Amazing structures are being printed on a regular basis around the globe. At Kyoto University in Japana, researchers have used 3D bioprinting to develop tubular conduits that regenerate nerve cells that are damaged.
Excitingly, the Kyoto University researchers found that the 3D bioprinted conduits helped to promote nerve regeneration in the rats at a faster rate than the silicone tubes, providing evidence that 3D bioprinting could someday be used to help patients recovering from nerve injuries. The researchers measured the metatarsal swing, muscle action potential, and neural cell expression in the rats, finding that the 3D bioprinted conduits were better for improving recovery on all counts. The wet muscle weight of the tibialis anterior muscle was also found to be higher in the 3D bioprinted group than the silicone group.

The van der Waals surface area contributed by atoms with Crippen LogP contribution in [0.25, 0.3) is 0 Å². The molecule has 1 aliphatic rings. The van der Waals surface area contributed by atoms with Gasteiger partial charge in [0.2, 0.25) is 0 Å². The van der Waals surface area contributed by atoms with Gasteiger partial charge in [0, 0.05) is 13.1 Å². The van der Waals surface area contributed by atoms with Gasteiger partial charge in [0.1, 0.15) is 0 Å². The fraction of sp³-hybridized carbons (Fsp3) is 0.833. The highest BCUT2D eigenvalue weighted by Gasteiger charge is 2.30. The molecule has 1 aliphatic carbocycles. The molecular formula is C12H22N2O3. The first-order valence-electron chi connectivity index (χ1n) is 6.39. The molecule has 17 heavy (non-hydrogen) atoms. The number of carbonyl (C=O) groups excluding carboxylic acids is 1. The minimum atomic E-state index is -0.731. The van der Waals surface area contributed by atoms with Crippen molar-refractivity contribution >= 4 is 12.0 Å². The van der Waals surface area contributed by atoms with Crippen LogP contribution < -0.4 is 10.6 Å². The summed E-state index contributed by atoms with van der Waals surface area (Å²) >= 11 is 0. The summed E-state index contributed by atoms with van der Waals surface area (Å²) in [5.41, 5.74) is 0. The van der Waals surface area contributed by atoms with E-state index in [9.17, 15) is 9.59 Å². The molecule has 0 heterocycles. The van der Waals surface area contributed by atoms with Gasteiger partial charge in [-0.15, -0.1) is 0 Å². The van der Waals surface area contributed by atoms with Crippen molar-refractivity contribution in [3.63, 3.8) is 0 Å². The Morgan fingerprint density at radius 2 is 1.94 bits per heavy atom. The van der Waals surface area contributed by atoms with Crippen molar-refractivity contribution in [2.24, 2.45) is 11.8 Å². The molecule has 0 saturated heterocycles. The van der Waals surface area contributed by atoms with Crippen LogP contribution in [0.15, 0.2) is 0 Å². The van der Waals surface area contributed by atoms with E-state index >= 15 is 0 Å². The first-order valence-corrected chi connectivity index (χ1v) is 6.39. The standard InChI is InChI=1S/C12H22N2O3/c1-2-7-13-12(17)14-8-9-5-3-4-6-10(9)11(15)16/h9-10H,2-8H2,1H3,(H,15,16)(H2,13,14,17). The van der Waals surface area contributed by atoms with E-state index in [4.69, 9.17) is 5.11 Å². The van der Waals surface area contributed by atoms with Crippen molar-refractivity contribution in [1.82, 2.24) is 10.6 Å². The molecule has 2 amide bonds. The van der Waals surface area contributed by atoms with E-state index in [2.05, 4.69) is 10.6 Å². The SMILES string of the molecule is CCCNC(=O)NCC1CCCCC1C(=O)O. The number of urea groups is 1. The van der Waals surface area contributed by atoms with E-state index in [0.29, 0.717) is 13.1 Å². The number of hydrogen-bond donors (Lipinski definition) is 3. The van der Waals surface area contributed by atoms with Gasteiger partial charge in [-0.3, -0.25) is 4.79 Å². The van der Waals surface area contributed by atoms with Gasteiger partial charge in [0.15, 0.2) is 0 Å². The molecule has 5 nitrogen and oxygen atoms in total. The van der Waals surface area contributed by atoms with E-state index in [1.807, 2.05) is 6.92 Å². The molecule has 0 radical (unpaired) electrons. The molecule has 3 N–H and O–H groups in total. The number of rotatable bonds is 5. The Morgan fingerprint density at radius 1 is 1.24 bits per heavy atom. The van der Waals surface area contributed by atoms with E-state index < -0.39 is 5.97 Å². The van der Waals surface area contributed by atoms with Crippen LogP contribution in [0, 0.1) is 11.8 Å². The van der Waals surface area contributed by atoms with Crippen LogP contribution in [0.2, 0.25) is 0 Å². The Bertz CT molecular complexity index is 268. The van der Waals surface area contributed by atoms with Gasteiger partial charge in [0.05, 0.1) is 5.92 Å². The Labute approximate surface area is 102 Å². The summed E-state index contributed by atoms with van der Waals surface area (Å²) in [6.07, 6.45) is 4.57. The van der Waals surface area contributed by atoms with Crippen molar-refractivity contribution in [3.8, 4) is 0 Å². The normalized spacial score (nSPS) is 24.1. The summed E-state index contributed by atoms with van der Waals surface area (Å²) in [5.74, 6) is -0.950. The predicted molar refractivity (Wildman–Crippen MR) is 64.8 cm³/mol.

In light of their discoveries, the Japanese researchers determined that 3D bioprinted conduits can be used to effectively promote nerve regeneration. “We confirmed that scaffold-free Bio 3D conduits composed entirely of fibroblast cells promote nerve regeneration in a rat sciatic nerve model,” they wrote.
If the success of the project could be duplicated on human subjects, the 3D bioprinting research carried out by Kyoto University and Cyfuse Biomedical could have a significant impact upon the medical world. In Japan alone, 5,000 to 10,000 people suffer nerve-related injuries annually because of work-related accidents and other reasons. A clinical trial is expected to take place in 2019.
The printer they used (Regenova from Cyfuse) may be a bit over your budget for the average lab but as one can see it certainly did the job. Read the article below to see how Kyoto University and others have used 3D biorprinting.